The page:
By J.J. Duggan
Grenagh is a rural parish with agriculture as its major industry. The great majority of the non-farming workforce have to travel outside the area for employment, mainly to Cork or Mallow. A small number of people are employed locally in shops, garages, haulage concerns, road maintenance, at Rathduff Creamery, and at a concrete works in Courtbrack.
The first major industry with a significant employment potential began at Rathduff in May 1961. Early that year, a cheese-making company in Douglas, Isle of Man, was having problems in obtaining sufficient supplies of milk. The local Milk Marketing Board was also keen to take over the company, Richoll Ltd.
Mrs. Phil Bucknall-Smith (née Donovan), formerly of Rockhill, Grenagh, was a personal friend of the Richoll Managing-director, Mr. Richmond. She was aware that a milk surplus existed in her native County Cork and was influential in arranging a Dublin meeting between executives of both Ballyclough Co-Op and Richoll Ltd. Many potential factory sites were looked at but the final decision was in favour of Rathduff. It could ensure a more than adequate supply of milk from the surrounding Ballyclough catchment area.
The increase in cow herds was continuing and would allow for future expansion and production at the Cheese Factory if the export market demanded. A decisive factor in favour of the Rathduff site was its proximity to the Port of Cork for despatch and shipping out of the finished product. Negotiations and plans were quickly completed, and by May 1962, Richoll Ltd., had made the transfer of key personnel and machinery to Rathduff. Cheese production began in temporary premises adjacent to the creamery and made available by Ballyclough Co-Op Society. The cheese company was privately owned, with a minority shareholding by Ballyclough and Cow & Gate Ltd.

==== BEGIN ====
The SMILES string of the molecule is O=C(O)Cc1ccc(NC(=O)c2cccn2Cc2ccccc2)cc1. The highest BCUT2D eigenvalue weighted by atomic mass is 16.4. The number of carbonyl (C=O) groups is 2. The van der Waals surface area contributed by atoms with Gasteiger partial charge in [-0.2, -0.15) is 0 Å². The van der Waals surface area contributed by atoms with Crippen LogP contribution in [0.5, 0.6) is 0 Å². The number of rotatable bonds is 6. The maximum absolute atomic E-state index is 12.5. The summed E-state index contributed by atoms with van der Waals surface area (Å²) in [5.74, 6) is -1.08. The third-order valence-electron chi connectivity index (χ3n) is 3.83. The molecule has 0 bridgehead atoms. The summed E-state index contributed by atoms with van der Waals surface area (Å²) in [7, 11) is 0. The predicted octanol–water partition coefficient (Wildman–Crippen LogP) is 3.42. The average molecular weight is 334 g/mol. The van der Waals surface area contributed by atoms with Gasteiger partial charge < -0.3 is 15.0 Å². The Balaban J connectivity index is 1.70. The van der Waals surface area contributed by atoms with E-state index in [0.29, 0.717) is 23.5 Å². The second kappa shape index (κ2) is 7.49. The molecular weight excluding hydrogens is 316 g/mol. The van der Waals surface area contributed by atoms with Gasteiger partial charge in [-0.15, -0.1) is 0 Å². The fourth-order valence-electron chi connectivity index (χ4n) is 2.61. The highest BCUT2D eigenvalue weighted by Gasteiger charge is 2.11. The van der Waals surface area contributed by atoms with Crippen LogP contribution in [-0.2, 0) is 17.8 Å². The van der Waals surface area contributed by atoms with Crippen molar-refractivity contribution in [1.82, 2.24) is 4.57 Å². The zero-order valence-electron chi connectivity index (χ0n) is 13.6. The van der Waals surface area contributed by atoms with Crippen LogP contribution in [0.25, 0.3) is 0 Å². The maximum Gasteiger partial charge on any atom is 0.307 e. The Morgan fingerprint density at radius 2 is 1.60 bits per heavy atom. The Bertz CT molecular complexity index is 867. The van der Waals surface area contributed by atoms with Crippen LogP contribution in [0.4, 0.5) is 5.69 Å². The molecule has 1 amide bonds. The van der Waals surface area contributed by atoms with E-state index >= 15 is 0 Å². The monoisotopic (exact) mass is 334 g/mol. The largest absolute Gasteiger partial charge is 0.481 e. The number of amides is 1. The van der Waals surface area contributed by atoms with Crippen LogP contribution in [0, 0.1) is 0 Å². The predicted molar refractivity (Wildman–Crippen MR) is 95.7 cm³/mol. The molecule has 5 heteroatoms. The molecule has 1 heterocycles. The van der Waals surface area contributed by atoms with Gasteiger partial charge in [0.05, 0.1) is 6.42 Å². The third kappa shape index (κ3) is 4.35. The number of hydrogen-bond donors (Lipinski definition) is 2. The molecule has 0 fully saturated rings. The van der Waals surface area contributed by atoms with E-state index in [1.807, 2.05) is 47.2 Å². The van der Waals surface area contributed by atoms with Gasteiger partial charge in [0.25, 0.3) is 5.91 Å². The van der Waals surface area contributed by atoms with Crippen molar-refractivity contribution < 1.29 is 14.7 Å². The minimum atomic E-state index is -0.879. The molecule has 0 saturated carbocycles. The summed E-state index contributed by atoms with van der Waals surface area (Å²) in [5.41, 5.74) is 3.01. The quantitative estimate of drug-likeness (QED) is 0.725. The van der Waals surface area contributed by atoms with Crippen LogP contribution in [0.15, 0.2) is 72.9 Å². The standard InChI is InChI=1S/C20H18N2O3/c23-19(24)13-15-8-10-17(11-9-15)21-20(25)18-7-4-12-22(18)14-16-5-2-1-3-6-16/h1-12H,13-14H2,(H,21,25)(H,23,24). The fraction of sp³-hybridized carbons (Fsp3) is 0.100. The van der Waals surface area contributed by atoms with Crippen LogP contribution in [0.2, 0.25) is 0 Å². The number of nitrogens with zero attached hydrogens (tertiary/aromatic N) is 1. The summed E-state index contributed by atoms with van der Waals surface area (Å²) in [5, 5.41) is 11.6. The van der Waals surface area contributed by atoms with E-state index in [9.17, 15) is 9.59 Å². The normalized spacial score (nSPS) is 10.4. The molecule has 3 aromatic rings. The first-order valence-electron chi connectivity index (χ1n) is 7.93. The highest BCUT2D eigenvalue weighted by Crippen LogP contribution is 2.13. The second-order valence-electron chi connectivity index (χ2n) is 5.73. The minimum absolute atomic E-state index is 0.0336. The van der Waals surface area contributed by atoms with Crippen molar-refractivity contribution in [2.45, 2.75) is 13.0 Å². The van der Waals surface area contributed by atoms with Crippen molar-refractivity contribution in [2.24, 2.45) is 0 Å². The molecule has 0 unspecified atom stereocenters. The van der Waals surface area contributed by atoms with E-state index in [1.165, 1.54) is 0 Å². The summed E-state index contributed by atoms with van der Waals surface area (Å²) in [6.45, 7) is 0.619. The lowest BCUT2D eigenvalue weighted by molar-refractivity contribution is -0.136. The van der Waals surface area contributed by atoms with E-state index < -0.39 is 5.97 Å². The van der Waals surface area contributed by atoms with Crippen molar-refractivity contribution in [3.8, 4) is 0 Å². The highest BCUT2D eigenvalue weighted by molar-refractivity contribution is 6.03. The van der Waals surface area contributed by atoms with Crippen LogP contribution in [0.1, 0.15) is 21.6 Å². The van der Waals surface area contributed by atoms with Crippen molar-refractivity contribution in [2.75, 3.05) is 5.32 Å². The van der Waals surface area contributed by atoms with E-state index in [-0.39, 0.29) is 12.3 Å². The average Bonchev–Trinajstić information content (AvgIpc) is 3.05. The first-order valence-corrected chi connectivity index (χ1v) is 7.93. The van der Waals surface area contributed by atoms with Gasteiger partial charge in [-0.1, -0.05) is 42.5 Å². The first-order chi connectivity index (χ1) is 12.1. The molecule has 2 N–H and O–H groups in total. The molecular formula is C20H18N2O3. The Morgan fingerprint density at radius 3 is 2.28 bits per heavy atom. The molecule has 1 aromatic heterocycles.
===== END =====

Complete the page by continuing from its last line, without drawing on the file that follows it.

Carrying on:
During the nest eighteen months a modern cheese factory was planned and built on a new site located between the creamery and the River Martin.
Operations were transferred to the new plant during the early part of December 1963. The cheese manufacture changed from a mainly manual process to a mechanical system. Later, an even more sophisticated process, the Cheddarmaster-Blockformer, was installed. Milk intake increased from 15,000 gallons per day to 170,000 gallons per day in the mid 1980’s.
The official opening of the new Rathduff Cheese Factory took place on Monday, January 20th 1964. The then Taoiseach, the late Sean Lemass, T.D., Tony O’Reilly of Bord Bainne and Patrick Power, Chairman of Ballyclough Co-Op Society Ltd., were present for the important occasion. As the convoy of official cars passed by the 103-year-old schoolhouse on their way to the creamery, the pupils and their teachers lined the roadway to wave a welcome to the visitors.
The new buildings were blessed by the Grenagh clergy, Rev. Andrew O’Keeffe, P.P. and Rev. Michael O’Connell, C.C. Mr Lemass cut the tape and declared the new plant formally opened. Afterwards, a reception and lunch was held at the Imperial Hotel, Cork. Most of the chief guests made speeches. That made by Mr. Tony O’Reilly is especially remembered. He, of course, went on to become a multi-millionaire and Chairman of the great American company, Heinz.
It is worth noting that the early 1960’s was a time when national morale was increasing. Emigration was falling as more jobs became available in newly established industries. The future looked better for the first time in many years. Now, sadly, over twenty years later, the national scene seems as bleak as the 1950’s.